“Again, he [Archimedes] used to say, in the Doric speech of Syracuse : “Give me a place to stand and with a lever I will move the whole world.”
ΕΛΕΓΕ ΔΕ ΚΑΙ ΔΩΡΙΣΤΙ ΦΩΝΗ ΣΥΡΑΚΟΥΣΙΑ, “ΠΑ ΒΩ ΚΑΙ ΧΑΡΙΣΤΙΩΝΙ ΤΑΝ ΓΑΝ ΚΙΝΗΣΩ ΠΑΣΑΝ.”
John Tzetzes (12th century AD)
Book of Histories (Chiliades) 2, 129-130
Translated by Francis R. Walton
Archimedes, however, in writing to King Hiero, whose friend and near relation he was, had stated that given the force, any given weight might be moved, and even boasted, we are told, relying on the strength of demonstration, that if there were another earth, by going into it he could remove this.
ΚΑΙ ΜΕΝΤΟΙ ΚΑΙ ΑΡΧΙΜΗΔΗΣ, ΙΕΡΩΝΙ ΤΩ ΒΑΣΙΛΕΙ ΣΥΓΓΕΝΗΣ ΩΝ ΚΑΙ ΦΙΛΟΣ, ΕΓΡΑΨΕΝ ΩΣ ΤΗ ΔΟΘΕΙ ΣΗ ΔΥΝΑΜΕΙ ΤΟ ΔΟΘΕΝ ΒΑΡΟΣ ΚΙΝΗΣΑΙ ΔΥΝΑΤΟΝ ΕΣΤΙ, ΚΑΙ ΝΕΑΝΙΕΥΣΑΜΕΝΟΣ, ΩΣ ΦΑΣΙ, ΡΩΜΗ ΤΗΣ ΑΠΟΔΕΙΞΕΩΣ ΕΙΠΕΝ ΩΣ, ΕΙ ΓΗΝ ΕΙΧΕΝ ΕΤΕΡΑΝ, ΕΚΙΝΗΣΕΝ ΑΝ ΤΑΥΤΗΝ ΜΕΤΑΒΑΣ ΕΙΣ ΕΚΕΙΝΗΝ.
Plutarch (c. 45-120 AD)
Life of Marcellus
Translated by John Dryden (1631-1700)
“Give me whereon to stand”, said Archimedes, “and I will move the earth.” The boast was a pretty safe one, for he knew quite well that the standing place was wanting, and always would be wanting. But suppose he had moved the earth, what then? What benefit would it have been to anybody? The job would never have paid working expenses, let alone dividends, and so what was the use of talking about it? From what astronomers tell us, I should reckon that the earth moved quite fast enough already, and if there happened to be a few cranks who were dissatisfied with its rate of progress, as far as I am concerned, they might push it along for themselves; I would not move a finger or subscribe a penny piece to assist in anything of the kind.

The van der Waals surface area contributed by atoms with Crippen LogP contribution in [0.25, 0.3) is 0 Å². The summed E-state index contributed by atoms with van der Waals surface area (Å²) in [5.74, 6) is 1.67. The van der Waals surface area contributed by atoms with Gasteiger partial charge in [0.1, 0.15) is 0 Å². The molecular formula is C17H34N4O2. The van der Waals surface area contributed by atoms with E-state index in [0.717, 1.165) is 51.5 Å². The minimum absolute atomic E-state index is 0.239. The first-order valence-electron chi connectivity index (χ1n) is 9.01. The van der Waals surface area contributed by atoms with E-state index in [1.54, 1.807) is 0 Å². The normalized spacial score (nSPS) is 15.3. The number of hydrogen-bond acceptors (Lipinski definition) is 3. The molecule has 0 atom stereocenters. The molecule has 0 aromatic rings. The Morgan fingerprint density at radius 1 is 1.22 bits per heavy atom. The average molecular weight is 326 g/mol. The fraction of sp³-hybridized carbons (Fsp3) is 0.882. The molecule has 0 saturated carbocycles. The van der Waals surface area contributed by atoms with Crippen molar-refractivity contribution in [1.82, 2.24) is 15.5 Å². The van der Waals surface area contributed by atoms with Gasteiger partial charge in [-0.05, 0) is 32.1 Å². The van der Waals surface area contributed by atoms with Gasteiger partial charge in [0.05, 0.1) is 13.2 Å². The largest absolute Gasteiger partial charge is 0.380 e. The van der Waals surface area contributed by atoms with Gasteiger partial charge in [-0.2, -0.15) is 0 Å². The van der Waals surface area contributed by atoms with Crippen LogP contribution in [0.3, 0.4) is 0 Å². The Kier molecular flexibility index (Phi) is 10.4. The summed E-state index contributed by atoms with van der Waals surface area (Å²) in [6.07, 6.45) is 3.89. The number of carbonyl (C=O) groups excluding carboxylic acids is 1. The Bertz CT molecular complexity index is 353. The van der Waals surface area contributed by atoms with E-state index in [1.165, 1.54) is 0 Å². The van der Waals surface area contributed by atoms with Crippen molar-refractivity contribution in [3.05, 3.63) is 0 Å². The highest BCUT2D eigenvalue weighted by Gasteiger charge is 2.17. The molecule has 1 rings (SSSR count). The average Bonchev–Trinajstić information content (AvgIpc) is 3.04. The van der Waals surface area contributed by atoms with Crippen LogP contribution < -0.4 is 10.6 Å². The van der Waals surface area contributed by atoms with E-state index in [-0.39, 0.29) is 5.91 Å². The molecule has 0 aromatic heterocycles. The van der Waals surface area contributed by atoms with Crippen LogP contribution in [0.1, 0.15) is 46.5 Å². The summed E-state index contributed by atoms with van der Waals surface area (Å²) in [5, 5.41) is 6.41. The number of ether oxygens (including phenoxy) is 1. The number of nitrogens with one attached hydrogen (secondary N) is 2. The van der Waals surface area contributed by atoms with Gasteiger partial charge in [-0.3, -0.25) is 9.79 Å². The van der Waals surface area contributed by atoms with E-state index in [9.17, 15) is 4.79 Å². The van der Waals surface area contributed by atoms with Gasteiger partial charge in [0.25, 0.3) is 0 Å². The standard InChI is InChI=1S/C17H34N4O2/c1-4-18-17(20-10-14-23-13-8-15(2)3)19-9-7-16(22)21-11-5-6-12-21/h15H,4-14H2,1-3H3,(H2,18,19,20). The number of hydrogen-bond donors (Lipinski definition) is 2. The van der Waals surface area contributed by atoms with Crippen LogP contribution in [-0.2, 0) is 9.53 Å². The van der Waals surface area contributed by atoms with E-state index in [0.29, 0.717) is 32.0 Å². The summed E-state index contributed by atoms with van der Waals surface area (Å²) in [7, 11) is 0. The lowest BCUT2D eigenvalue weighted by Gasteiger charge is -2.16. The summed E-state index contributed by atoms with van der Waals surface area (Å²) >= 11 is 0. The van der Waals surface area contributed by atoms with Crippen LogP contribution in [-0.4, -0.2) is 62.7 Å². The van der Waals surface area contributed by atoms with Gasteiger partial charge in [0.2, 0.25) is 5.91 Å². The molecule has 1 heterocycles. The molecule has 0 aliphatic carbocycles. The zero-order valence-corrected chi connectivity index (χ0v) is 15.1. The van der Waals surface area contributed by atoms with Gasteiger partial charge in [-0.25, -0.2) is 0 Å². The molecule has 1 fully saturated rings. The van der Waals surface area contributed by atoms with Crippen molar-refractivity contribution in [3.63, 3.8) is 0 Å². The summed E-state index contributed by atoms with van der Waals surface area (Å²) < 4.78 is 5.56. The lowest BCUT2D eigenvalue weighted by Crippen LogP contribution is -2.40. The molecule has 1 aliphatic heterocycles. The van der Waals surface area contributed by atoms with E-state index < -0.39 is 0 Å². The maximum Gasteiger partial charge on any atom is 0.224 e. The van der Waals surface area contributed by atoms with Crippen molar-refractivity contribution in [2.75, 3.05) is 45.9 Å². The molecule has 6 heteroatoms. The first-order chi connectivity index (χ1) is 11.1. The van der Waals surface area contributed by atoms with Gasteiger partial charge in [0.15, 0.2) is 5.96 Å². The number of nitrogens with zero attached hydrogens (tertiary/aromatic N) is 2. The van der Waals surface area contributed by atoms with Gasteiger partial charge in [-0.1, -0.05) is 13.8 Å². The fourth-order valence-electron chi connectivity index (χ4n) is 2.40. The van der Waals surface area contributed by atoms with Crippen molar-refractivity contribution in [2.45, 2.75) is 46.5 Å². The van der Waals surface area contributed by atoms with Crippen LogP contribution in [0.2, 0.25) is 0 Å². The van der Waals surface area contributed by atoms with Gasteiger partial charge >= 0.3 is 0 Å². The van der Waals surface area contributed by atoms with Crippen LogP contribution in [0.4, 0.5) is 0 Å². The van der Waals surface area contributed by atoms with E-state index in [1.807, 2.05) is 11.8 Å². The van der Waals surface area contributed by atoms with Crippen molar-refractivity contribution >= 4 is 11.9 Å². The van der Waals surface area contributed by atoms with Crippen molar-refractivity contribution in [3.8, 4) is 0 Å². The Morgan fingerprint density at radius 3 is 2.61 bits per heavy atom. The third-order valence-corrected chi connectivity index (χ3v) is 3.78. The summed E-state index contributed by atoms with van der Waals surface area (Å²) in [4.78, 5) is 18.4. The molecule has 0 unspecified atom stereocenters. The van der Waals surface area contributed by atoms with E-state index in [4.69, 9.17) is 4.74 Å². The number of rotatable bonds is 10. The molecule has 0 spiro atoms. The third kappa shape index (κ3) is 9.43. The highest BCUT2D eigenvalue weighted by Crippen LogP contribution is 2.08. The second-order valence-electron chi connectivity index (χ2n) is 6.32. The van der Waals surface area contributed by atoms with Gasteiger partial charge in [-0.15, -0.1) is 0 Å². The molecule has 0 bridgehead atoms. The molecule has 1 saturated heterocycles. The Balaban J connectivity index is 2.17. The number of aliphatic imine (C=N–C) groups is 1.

Mark Twain (1835-1910)
Australian Standard, 1887 (under the pseudonym Twark Main)”